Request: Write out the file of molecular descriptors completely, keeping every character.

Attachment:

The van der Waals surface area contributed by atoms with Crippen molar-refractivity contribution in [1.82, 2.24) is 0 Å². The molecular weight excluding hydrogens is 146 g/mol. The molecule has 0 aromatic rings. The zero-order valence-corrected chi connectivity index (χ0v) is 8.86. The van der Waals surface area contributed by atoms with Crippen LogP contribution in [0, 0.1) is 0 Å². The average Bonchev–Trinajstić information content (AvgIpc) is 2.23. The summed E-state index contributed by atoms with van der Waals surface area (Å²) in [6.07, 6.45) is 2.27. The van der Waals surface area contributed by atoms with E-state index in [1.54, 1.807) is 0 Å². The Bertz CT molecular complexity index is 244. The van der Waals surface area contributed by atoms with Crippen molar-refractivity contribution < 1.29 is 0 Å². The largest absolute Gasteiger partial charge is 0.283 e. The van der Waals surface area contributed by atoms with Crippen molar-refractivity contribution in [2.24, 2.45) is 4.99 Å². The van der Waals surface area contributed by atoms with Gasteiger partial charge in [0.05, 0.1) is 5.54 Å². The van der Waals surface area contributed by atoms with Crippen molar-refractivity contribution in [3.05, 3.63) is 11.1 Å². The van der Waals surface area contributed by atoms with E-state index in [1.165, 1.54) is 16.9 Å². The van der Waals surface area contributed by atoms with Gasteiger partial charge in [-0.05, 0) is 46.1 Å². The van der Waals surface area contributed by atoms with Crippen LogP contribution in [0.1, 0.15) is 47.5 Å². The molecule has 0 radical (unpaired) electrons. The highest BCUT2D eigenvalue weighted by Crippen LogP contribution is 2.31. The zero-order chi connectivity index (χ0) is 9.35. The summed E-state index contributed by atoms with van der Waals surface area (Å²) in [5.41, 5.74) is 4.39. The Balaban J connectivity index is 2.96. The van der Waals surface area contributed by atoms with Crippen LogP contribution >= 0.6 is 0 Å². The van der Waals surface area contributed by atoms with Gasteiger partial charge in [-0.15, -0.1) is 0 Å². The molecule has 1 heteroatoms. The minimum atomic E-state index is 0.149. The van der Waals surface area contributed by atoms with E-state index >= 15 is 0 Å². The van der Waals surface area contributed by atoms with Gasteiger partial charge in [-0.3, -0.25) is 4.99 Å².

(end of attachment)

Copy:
The van der Waals surface area contributed by atoms with Crippen molar-refractivity contribution in [1.82, 2.24) is 0 Å². The molecular weight excluding hydrogens is 146 g/mol. The molecule has 0 aromatic rings. The zero-order valence-corrected chi connectivity index (χ0v) is 8.86. The van der Waals surface area contributed by atoms with Crippen LogP contribution in [0, 0.1) is 0 Å². The average Bonchev–Trinajstić information content (AvgIpc) is 2.23. The summed E-state index contributed by atoms with van der Waals surface area (Å²) in [6.07, 6.45) is 2.27. The van der Waals surface area contributed by atoms with E-state index in [1.54, 1.807) is 0 Å². The Bertz CT molecular complexity index is 244. The van der Waals surface area contributed by atoms with Crippen molar-refractivity contribution < 1.29 is 0 Å². The largest absolute Gasteiger partial charge is 0.283 e. The van der Waals surface area contributed by atoms with Crippen molar-refractivity contribution in [2.24, 2.45) is 4.99 Å². The van der Waals surface area contributed by atoms with Gasteiger partial charge in [0.05, 0.1) is 5.54 Å². The van der Waals surface area contributed by atoms with Crippen molar-refractivity contribution in [3.05, 3.63) is 11.1 Å². The van der Waals surface area contributed by atoms with E-state index in [1.165, 1.54) is 16.9 Å². The van der Waals surface area contributed by atoms with Gasteiger partial charge in [-0.05, 0) is 46.1 Å². The van der Waals surface area contributed by atoms with Crippen LogP contribution in [0.1, 0.15) is 47.5 Å². The molecule has 0 radical (unpaired) electrons. The highest BCUT2D eigenvalue weighted by Crippen LogP contribution is 2.31. The zero-order chi connectivity index (χ0) is 9.35. The summed E-state index contributed by atoms with van der Waals surface area (Å²) in [5.41, 5.74) is 4.39. The Balaban J connectivity index is 2.96. The van der Waals surface area contributed by atoms with Crippen LogP contribution >= 0.6 is 0 Å². The van der Waals surface area contributed by atoms with Gasteiger partial charge in [-0.15, -0.1) is 0 Å². The molecule has 1 heteroatoms. The minimum atomic E-state index is 0.149. The van der Waals surface area contributed by atoms with E-state index >= 15 is 0 Å². The van der Waals surface area contributed by atoms with Gasteiger partial charge in [-0.3, -0.25) is 4.99 Å².